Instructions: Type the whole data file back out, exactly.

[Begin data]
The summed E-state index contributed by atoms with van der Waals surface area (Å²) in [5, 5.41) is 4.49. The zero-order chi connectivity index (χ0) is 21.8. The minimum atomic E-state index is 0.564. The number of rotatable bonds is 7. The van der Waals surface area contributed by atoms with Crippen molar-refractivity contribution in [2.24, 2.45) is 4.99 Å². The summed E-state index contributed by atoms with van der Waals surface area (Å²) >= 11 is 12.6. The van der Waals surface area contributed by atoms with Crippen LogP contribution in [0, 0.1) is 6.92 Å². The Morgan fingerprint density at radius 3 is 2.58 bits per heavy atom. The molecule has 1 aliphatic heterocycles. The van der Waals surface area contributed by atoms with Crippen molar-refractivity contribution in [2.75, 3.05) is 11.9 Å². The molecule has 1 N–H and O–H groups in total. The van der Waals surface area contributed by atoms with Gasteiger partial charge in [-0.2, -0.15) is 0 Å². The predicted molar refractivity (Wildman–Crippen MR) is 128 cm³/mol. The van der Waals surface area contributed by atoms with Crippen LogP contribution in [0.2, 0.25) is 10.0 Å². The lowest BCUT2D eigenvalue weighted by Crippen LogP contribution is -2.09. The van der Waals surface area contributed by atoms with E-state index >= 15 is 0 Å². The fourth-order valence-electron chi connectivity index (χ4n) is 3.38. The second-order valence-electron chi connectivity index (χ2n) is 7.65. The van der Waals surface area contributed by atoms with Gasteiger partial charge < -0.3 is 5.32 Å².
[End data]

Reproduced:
The summed E-state index contributed by atoms with van der Waals surface area (Å²) in [5, 5.41) is 4.49. The zero-order chi connectivity index (χ0) is 21.8. The minimum atomic E-state index is 0.564. The number of rotatable bonds is 7. The van der Waals surface area contributed by atoms with Crippen molar-refractivity contribution in [2.24, 2.45) is 4.99 Å². The summed E-state index contributed by atoms with van der Waals surface area (Å²) >= 11 is 12.6. The van der Waals surface area contributed by atoms with Crippen LogP contribution in [0, 0.1) is 6.92 Å². The Morgan fingerprint density at radius 3 is 2.58 bits per heavy atom. The molecule has 1 aliphatic heterocycles. The van der Waals surface area contributed by atoms with Crippen molar-refractivity contribution in [2.75, 3.05) is 11.9 Å². The molecule has 1 N–H and O–H groups in total. The van der Waals surface area contributed by atoms with Gasteiger partial charge in [-0.2, -0.15) is 0 Å². The predicted molar refractivity (Wildman–Crippen MR) is 128 cm³/mol. The van der Waals surface area contributed by atoms with Crippen LogP contribution in [0.2, 0.25) is 10.0 Å². The lowest BCUT2D eigenvalue weighted by Crippen LogP contribution is -2.09. The van der Waals surface area contributed by atoms with E-state index >= 15 is 0 Å². The fourth-order valence-electron chi connectivity index (χ4n) is 3.38. The second-order valence-electron chi connectivity index (χ2n) is 7.65. The van der Waals surface area contributed by atoms with Gasteiger partial charge < -0.3 is 5.32 Å².